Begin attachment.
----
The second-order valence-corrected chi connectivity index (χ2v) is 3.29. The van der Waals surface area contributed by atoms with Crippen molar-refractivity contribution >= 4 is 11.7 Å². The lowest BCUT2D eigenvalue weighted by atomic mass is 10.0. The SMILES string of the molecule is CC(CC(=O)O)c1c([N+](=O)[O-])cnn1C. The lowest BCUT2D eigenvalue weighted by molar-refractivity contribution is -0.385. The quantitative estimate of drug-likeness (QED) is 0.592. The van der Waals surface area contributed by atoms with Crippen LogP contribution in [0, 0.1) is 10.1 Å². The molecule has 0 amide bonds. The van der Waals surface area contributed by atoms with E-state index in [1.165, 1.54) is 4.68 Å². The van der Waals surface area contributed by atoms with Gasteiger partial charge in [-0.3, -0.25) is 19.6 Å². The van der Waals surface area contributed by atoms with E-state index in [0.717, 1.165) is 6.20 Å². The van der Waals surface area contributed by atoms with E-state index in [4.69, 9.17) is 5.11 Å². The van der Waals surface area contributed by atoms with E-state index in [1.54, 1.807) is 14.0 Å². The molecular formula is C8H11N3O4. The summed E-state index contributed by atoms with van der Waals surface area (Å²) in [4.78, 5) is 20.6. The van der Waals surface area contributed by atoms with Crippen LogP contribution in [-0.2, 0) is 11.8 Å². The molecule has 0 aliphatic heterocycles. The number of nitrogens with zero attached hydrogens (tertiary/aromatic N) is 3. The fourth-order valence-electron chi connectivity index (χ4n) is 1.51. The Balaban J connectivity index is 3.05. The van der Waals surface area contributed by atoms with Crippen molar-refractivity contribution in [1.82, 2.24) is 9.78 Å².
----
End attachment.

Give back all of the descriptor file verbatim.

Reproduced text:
The second-order valence-corrected chi connectivity index (χ2v) is 3.29. The van der Waals surface area contributed by atoms with Crippen molar-refractivity contribution >= 4 is 11.7 Å². The lowest BCUT2D eigenvalue weighted by atomic mass is 10.0. The SMILES string of the molecule is CC(CC(=O)O)c1c([N+](=O)[O-])cnn1C. The lowest BCUT2D eigenvalue weighted by molar-refractivity contribution is -0.385. The quantitative estimate of drug-likeness (QED) is 0.592. The van der Waals surface area contributed by atoms with Crippen LogP contribution in [0, 0.1) is 10.1 Å². The molecule has 0 amide bonds. The van der Waals surface area contributed by atoms with E-state index in [1.165, 1.54) is 4.68 Å². The van der Waals surface area contributed by atoms with Gasteiger partial charge in [-0.3, -0.25) is 19.6 Å². The van der Waals surface area contributed by atoms with E-state index in [0.717, 1.165) is 6.20 Å². The van der Waals surface area contributed by atoms with E-state index in [4.69, 9.17) is 5.11 Å². The van der Waals surface area contributed by atoms with E-state index in [1.54, 1.807) is 14.0 Å². The molecular formula is C8H11N3O4. The summed E-state index contributed by atoms with van der Waals surface area (Å²) in [4.78, 5) is 20.6. The van der Waals surface area contributed by atoms with Crippen LogP contribution in [-0.2, 0) is 11.8 Å². The molecule has 0 aliphatic heterocycles. The number of nitrogens with zero attached hydrogens (tertiary/aromatic N) is 3. The fourth-order valence-electron chi connectivity index (χ4n) is 1.51. The Balaban J connectivity index is 3.05. The van der Waals surface area contributed by atoms with Crippen molar-refractivity contribution in [1.82, 2.24) is 9.78 Å².